Behind The Scenes: Héctor

A Babbel language expert talks to us about the creation of the award-winning “A Zero to A Hero” podcast, and his transition from the Didactics team to work on our newest product, Babbel Live.
August 11, 2020
Behind The Scenes: Héctor

At Babbel, our endgame is getting people to have conversations with other people, in a new language. There are fantastic folks here making that possible. In our “Behind The Scenes” series, we sit down with them to provide a glimpse into who makes it all work, what they do, and where their heads are at. 

This round we’re talking to Héctor Hernández, Curriculum Manager for Babbel Live. 

What’s your role at Babbel? What do you do on a typical day?

I’m the Curriculum Manager for Babbel Live. I’m in charge of structuring the progression of our live tutoring sessions and I manage a team of four content creators that create the teaching materials for the courses.

Where are you from and which languages do you speak?

I was born and raised in Mexico’s capital city, the Great Tenochtitlan, Mexico City. Spanish is my mother tongue, but I started learning English at a very young age. Also, French came along when I was still in primary school. German and Italian were the very first languages I learned autonomously when I was already in my late-twenties.

This is a pretty international workplace. How does that influence your work? 

It definitely allows you to learn more about the world itself. I’ve had the opportunity to talk to people from different cultures and places, which has allowed me to learn more about many interesting parts of the world, and to understand language learners better.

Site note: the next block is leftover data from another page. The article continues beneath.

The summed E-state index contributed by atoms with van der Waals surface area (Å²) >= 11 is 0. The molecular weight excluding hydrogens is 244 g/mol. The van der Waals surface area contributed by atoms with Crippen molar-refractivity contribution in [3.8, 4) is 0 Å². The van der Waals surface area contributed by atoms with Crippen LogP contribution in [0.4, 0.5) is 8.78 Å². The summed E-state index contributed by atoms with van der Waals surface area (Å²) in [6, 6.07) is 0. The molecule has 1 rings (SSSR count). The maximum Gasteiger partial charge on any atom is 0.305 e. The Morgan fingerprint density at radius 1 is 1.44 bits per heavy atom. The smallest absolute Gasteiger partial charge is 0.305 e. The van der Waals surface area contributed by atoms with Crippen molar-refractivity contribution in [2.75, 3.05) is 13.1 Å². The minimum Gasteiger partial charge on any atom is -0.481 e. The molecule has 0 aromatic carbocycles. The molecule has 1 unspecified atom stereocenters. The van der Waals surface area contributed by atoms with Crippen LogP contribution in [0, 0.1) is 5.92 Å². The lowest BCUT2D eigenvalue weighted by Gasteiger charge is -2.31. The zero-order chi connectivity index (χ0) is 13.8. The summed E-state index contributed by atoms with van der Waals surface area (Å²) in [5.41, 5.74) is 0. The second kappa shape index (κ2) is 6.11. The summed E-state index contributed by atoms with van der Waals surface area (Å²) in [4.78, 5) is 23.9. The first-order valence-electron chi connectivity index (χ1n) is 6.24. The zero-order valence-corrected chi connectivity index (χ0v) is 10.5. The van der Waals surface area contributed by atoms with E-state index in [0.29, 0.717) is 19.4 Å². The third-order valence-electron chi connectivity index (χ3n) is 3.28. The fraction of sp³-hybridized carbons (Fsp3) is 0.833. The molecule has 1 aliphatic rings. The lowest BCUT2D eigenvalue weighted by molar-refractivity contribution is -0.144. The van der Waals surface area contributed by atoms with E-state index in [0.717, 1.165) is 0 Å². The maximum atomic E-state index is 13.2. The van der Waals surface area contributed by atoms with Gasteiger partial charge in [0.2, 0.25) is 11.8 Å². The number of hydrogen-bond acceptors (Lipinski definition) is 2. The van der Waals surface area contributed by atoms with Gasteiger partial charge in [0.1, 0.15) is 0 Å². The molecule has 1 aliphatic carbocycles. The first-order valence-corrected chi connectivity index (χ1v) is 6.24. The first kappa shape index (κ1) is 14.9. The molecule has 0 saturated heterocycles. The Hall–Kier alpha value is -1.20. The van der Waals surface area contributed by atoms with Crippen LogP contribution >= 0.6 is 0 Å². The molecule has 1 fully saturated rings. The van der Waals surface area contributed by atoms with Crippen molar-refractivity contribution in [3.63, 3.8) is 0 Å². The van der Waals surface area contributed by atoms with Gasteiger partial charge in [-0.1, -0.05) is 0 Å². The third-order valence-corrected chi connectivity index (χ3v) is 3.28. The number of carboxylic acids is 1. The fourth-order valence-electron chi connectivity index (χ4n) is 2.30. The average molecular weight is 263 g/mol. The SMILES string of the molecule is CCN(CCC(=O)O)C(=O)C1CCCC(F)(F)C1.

You started off as a Mexican Spanish Editor in Didactics and are now Curriculum Manager for Babbel Live. Tell us about your journey of how you got here? 

I was originally hired last year to help the Didactics team develop content for Latin American Spanish, which is now available as a learning language on the Babbel platform. A few months ago, I became aware that the Curriculum Manager position became available as part of our Internal Mobility program. I was able to apply and after some interviews, I was hired to become part of Babbel Live. The team and the project are a new learning experience within Babbel, where we bring the best classroom environment to help our learners become conversational with the help of our experienced teachers.

You are part of the Babbel podcast A Zero to A Hero. What inspired you to create this podcast series? 

A Zero to A Hero was part of one of Babbel’s goals to create new content formats that learners could listen to on the go. When I started creating the podcast I didn’t want to make it too grammar-focused, but target it more towards communication. That means that at the time of creating each episode, I always started with a communicative goal in mind (introducing yourself, talking about your daily habits, getting around in a new city, etc.). From there, I thought of the linguistic elements that needed to be included to reach that goal. Once that was clear, it was time to make it conversational. For that I had my colleague Catriona by my side, who was very into her Spanish-learning journey. She always had interesting questions that are common for Spanish learners but also for people who have just started learning a new language. We have received very positive feedback from learners all over the world, and thanks to the learner-centric approach, we have over 300k downloads already! Along with all of our Babbel podcasts, we were recently awarded the International e-Learning Award in the category of Mobile Learning this year.